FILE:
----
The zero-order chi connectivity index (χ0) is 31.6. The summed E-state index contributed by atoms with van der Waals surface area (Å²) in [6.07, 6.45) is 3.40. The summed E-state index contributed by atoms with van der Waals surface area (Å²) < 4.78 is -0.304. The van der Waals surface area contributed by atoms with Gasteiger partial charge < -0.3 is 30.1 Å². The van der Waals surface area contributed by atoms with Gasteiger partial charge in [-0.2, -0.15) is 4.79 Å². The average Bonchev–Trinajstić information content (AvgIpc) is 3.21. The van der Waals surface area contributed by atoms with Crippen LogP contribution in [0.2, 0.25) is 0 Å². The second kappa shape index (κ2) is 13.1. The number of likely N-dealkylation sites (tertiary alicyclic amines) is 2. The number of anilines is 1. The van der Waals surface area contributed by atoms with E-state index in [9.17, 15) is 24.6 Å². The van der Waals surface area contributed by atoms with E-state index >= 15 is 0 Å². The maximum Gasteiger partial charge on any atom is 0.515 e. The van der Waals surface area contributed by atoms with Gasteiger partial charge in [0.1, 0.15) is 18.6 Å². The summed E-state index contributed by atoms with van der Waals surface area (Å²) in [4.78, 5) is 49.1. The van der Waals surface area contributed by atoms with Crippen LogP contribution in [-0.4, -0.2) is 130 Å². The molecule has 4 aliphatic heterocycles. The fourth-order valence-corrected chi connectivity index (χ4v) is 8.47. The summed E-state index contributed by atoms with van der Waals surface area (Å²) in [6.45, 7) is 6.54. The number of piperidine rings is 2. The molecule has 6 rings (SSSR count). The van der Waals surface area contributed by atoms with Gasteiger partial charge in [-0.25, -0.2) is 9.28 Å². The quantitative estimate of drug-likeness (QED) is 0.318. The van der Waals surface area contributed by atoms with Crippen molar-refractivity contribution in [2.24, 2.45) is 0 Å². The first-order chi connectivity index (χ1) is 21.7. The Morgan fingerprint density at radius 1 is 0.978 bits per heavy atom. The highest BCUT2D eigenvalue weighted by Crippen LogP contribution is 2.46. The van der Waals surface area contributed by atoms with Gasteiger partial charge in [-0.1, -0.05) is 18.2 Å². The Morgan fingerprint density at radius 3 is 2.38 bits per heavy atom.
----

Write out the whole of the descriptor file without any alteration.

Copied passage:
The zero-order chi connectivity index (χ0) is 31.6. The summed E-state index contributed by atoms with van der Waals surface area (Å²) in [6.07, 6.45) is 3.40. The summed E-state index contributed by atoms with van der Waals surface area (Å²) < 4.78 is -0.304. The van der Waals surface area contributed by atoms with Gasteiger partial charge < -0.3 is 30.1 Å². The van der Waals surface area contributed by atoms with Gasteiger partial charge in [-0.2, -0.15) is 4.79 Å². The average Bonchev–Trinajstić information content (AvgIpc) is 3.21. The van der Waals surface area contributed by atoms with Crippen LogP contribution in [0.2, 0.25) is 0 Å². The second kappa shape index (κ2) is 13.1. The number of likely N-dealkylation sites (tertiary alicyclic amines) is 2. The number of anilines is 1. The van der Waals surface area contributed by atoms with E-state index in [9.17, 15) is 24.6 Å². The van der Waals surface area contributed by atoms with E-state index >= 15 is 0 Å². The maximum Gasteiger partial charge on any atom is 0.515 e. The van der Waals surface area contributed by atoms with Gasteiger partial charge in [0.1, 0.15) is 18.6 Å². The summed E-state index contributed by atoms with van der Waals surface area (Å²) in [4.78, 5) is 49.1. The van der Waals surface area contributed by atoms with Crippen LogP contribution in [-0.4, -0.2) is 130 Å². The molecule has 4 aliphatic heterocycles. The fourth-order valence-corrected chi connectivity index (χ4v) is 8.47. The summed E-state index contributed by atoms with van der Waals surface area (Å²) in [6.45, 7) is 6.54. The number of piperidine rings is 2. The molecule has 6 rings (SSSR count). The van der Waals surface area contributed by atoms with Gasteiger partial charge in [-0.25, -0.2) is 9.28 Å². The quantitative estimate of drug-likeness (QED) is 0.318. The van der Waals surface area contributed by atoms with Crippen molar-refractivity contribution in [2.24, 2.45) is 0 Å². The first-order chi connectivity index (χ1) is 21.7. The Morgan fingerprint density at radius 1 is 0.978 bits per heavy atom. The highest BCUT2D eigenvalue weighted by Crippen LogP contribution is 2.46. The van der Waals surface area contributed by atoms with Gasteiger partial charge in [-0.1, -0.05) is 18.2 Å². The Morgan fingerprint density at radius 3 is 2.38 bits per heavy atom.